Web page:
04 June 2017

Lullington: the smallest church in Britain

When I visited my friend Jill back in October 2014, she took me to see one of the loveliest churches I had ever seen, St Michaels and All Angels in Berwick. During my visit a few weeks ago, Jill took me to see another, just as lovely, and this one has the distinction of being the littlest church in the nation.


To reach it we walked from the picturesque town of Alfriston, along a public footpath, across the River Cuckmere, alongside fields of crops, and up a hill, with glorious views back towards Alfriston and across the Cuckmere Valley.


Veering off the fields, we passed through a small wooded area and then up a short path to a clearing and there it stood, the Church of the Good Shepherd ... or, at least, what’s left of it. The reason it’s the smallest church in Britain is because the church is really just the chancel of a much larger building that was destroyed by fire many centuries ago. You can see some of the stonework that marks the extent of the original church in my photo.


Measuring just 16 feet (5 metres) square, the church now seats around 20 people. Though it has no electricity for light or heating, regular services are still held there during the summer months. And, when extra people turn up, as frequently happens for the Harvest Festival, the congregation sits in the churchyard.






According to the British Listed buildings website, the church was probably built in the late 12th or early 13th century, of flint with a tiled roof. 

Initially, its isolated location made the church the perfect retreat for the monks of Alciston, but control was later handed over to the monastery at Battle Abbey. 

Later still, in 1251, the church was transferred to the Bishop of Chichester.

Nowadays, there are only a couple of houses near the church; they are all that remains of the village of Lullington, whose population was apparently much affected by the Black Death in the early 1330s.

Legend has it that the church, apart from the chancel, was destroyed by Oliver Cromwell’s troops in the 1650s but there are no historical records to confirm that tale.


The Church of the Good Shepherd sits in a wonderfully tranquil setting and it’s a lovely walk to and from Alfriston, so I’d definitely recommend the stroll if you’re in the area. 


30 May 2017

It’s a sign: Lewes, 1

Judging by the number of signs on its buildings, I think it’s fair to say that the small East Sussex town of Lewes must have had more famous people per capita living within its boundaries over the centuries than any other town in Britain. And what an interesting assortment of people they have been.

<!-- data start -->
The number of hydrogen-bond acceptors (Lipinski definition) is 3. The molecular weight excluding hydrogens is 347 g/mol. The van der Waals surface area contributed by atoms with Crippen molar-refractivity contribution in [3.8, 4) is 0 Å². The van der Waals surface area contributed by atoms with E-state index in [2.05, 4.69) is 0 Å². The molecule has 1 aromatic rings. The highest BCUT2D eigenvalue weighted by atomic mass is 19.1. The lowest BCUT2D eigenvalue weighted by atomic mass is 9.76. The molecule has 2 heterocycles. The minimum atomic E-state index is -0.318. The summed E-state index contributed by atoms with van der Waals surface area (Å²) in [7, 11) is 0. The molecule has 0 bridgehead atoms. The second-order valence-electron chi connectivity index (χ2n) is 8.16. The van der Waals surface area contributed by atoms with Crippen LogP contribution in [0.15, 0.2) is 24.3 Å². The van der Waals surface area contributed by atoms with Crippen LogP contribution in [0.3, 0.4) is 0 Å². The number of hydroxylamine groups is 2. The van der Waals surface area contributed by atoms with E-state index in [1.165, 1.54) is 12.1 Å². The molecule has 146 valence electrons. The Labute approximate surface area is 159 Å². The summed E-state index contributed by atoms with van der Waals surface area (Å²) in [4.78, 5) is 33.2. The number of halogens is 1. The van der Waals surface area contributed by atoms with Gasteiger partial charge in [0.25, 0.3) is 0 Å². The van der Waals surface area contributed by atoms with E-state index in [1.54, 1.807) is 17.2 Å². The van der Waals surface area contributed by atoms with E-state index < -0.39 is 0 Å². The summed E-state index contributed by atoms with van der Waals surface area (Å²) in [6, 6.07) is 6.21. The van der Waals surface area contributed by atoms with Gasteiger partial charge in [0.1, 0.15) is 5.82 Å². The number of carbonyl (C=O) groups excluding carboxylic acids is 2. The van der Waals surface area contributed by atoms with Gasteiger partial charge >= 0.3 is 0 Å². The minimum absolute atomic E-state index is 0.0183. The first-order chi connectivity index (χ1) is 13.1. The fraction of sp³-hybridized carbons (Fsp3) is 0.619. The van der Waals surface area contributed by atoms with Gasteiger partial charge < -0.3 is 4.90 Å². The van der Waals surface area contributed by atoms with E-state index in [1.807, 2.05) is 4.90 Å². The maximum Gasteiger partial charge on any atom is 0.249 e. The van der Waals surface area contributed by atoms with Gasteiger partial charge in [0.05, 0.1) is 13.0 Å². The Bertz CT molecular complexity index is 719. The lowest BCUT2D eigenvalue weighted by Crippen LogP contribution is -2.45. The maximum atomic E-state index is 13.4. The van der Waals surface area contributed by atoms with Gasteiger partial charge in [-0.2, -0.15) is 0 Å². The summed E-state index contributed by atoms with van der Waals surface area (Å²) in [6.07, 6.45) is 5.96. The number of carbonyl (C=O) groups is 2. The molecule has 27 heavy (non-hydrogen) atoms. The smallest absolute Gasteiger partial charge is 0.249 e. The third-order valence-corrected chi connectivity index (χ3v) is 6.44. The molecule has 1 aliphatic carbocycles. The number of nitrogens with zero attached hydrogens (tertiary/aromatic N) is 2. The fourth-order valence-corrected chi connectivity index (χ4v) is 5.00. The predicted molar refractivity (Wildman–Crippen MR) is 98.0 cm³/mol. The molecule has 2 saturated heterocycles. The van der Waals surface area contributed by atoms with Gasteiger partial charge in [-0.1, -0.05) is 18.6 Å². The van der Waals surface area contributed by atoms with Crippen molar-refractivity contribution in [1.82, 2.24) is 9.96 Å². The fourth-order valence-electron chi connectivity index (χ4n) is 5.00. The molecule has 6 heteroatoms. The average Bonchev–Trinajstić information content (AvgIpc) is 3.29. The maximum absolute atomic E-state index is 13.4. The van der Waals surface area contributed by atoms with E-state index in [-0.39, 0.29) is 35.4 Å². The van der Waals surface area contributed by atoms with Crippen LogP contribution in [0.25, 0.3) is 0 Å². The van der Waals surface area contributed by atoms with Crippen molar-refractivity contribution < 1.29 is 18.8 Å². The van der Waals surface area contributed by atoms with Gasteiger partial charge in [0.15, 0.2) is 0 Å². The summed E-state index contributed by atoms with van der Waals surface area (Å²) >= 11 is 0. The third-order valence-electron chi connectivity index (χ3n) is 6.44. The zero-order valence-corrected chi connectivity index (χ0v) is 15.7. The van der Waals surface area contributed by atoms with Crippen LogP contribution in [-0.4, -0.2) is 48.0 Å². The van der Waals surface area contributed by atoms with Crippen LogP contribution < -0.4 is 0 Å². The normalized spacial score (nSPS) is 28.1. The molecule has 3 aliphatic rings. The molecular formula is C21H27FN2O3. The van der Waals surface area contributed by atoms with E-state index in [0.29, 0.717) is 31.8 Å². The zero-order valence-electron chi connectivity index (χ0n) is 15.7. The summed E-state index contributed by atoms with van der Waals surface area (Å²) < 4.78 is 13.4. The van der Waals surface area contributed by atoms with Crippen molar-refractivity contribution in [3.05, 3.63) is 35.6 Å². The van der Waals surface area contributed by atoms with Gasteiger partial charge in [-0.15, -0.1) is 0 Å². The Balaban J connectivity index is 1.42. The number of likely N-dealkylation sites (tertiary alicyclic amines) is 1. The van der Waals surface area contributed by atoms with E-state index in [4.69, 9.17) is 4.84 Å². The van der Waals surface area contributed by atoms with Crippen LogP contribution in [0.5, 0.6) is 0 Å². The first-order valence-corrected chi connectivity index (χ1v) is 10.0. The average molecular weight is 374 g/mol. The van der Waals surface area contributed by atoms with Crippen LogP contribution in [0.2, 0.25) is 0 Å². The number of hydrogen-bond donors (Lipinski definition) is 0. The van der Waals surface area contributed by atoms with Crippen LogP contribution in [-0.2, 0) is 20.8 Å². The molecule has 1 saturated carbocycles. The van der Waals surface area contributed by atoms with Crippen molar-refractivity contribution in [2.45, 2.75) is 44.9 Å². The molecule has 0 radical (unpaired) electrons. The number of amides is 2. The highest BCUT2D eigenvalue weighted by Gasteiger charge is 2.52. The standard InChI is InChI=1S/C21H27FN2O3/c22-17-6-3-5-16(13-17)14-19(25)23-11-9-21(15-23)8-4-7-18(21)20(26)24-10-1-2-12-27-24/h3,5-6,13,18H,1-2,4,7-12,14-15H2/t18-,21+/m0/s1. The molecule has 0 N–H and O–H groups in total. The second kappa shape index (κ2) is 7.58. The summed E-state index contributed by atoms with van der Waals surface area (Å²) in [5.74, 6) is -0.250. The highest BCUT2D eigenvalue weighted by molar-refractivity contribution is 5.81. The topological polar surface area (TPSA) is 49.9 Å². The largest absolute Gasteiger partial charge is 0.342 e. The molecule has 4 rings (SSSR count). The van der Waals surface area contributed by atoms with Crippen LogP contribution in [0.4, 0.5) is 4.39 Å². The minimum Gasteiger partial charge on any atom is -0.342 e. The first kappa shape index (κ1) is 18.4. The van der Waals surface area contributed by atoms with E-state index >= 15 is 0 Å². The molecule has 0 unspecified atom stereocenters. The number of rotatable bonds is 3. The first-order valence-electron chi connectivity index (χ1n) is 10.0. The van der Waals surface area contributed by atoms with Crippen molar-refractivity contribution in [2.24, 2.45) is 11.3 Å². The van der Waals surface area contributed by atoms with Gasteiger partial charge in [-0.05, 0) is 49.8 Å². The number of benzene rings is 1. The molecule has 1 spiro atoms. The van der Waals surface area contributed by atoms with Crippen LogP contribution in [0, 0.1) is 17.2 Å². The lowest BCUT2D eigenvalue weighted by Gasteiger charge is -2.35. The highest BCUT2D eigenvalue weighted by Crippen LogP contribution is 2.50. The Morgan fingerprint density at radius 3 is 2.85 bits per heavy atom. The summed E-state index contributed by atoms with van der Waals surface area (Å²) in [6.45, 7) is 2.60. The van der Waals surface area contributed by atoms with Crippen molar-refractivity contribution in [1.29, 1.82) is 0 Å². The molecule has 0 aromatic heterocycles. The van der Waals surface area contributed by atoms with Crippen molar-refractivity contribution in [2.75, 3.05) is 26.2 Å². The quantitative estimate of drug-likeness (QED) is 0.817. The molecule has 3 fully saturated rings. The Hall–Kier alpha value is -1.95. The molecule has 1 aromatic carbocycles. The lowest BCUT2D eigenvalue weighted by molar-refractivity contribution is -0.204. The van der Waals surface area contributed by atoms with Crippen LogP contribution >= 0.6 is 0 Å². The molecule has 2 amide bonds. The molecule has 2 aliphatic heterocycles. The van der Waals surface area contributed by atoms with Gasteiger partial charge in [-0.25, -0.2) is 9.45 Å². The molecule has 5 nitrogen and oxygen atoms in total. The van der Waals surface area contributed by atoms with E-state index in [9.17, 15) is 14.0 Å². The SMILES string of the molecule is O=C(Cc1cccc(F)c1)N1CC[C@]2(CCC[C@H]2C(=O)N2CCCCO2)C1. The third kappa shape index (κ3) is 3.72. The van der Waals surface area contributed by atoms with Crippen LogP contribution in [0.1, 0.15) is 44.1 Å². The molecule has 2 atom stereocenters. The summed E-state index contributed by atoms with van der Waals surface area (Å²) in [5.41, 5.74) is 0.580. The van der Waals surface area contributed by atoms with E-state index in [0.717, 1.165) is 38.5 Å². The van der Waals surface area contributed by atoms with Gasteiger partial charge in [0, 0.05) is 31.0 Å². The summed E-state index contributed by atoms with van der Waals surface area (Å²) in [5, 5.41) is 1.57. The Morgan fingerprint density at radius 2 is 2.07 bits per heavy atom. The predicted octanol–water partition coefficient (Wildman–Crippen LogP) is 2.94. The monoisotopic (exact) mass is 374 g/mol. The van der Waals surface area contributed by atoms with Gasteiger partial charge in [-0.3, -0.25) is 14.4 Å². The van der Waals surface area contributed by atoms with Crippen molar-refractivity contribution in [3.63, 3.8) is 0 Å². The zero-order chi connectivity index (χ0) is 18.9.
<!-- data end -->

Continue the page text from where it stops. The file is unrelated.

First off, Albion Russell (1821-1888), who opened a boot and shoe shop in Lewes in 1861. He was joined by George Bromley in 1873 after Bromley married Russell’s daughter Elizabeth, and, if you know your shoe brands, then you’ll know the rest. Together they formed the now-famous and still highly successful high-end footwear-manufacturing partnership of Russell and Bromley.

Portrait of Richard Russell by Benjamin Wilson, in public domain via Wikimedia Commons

Next, there’s Dr Richard Russell F.R.S. (1687-1759) (I wonder if he was related to the bootmaker). In 1750, he was the author of a dissertation that prescribed the drinking of sea water as a cure for diseases of the lymphatic glands, and he further recommended that people should try the waters near Brighton, both for drinking and for bathing. The popularity of his ideas contributed to Brighton becoming a fashionable bathing resort, and there is also a plaque for him in Brighton.







Here’s another famous Lewes-born doctor, Gideon A. Mantell F.R.S. (1790-1852). 

The son of a shoemaker, Mantell was apprenticed to a local doctor in 1805 and was later awarded his diploma as a Member of the Royal College of Surgeons. 

In his spare time, Mantell was a keen amateur geologist and he and his wife Mary would take long walks collecting fossils. 

It was on one of these walks that Mantell discovered the fossilised bones of a prehistoric reptile he later named the Iguanodon (though rumour has it that Mary made the actual discovery!).

[Image of Mantell's Maidstone fossil Iguanodon, 1840, via Wikimedia Commons]